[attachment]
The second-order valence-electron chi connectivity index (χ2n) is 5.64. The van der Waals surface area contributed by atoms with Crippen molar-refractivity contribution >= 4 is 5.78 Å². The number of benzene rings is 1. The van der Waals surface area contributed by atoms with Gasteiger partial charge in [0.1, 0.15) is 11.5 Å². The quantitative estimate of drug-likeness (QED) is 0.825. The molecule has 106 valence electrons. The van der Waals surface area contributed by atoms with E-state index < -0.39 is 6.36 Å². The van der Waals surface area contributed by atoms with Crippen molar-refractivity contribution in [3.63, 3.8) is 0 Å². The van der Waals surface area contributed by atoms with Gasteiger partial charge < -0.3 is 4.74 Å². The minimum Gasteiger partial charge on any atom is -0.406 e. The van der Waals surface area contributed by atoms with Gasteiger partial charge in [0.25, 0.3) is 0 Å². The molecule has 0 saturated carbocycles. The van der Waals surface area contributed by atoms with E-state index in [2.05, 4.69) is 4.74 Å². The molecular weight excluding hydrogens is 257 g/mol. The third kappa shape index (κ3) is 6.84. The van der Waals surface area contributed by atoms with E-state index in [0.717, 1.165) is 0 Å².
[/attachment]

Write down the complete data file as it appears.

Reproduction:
The second-order valence-electron chi connectivity index (χ2n) is 5.64. The van der Waals surface area contributed by atoms with Crippen molar-refractivity contribution >= 4 is 5.78 Å². The number of benzene rings is 1. The van der Waals surface area contributed by atoms with Gasteiger partial charge in [0.1, 0.15) is 11.5 Å². The quantitative estimate of drug-likeness (QED) is 0.825. The molecule has 106 valence electrons. The van der Waals surface area contributed by atoms with E-state index < -0.39 is 6.36 Å². The van der Waals surface area contributed by atoms with Crippen molar-refractivity contribution in [3.63, 3.8) is 0 Å². The van der Waals surface area contributed by atoms with Gasteiger partial charge < -0.3 is 4.74 Å². The minimum Gasteiger partial charge on any atom is -0.406 e. The van der Waals surface area contributed by atoms with Gasteiger partial charge in [0.25, 0.3) is 0 Å². The molecule has 0 saturated carbocycles. The van der Waals surface area contributed by atoms with E-state index in [2.05, 4.69) is 4.74 Å². The molecular weight excluding hydrogens is 257 g/mol. The third kappa shape index (κ3) is 6.84. The van der Waals surface area contributed by atoms with E-state index in [0.717, 1.165) is 0 Å².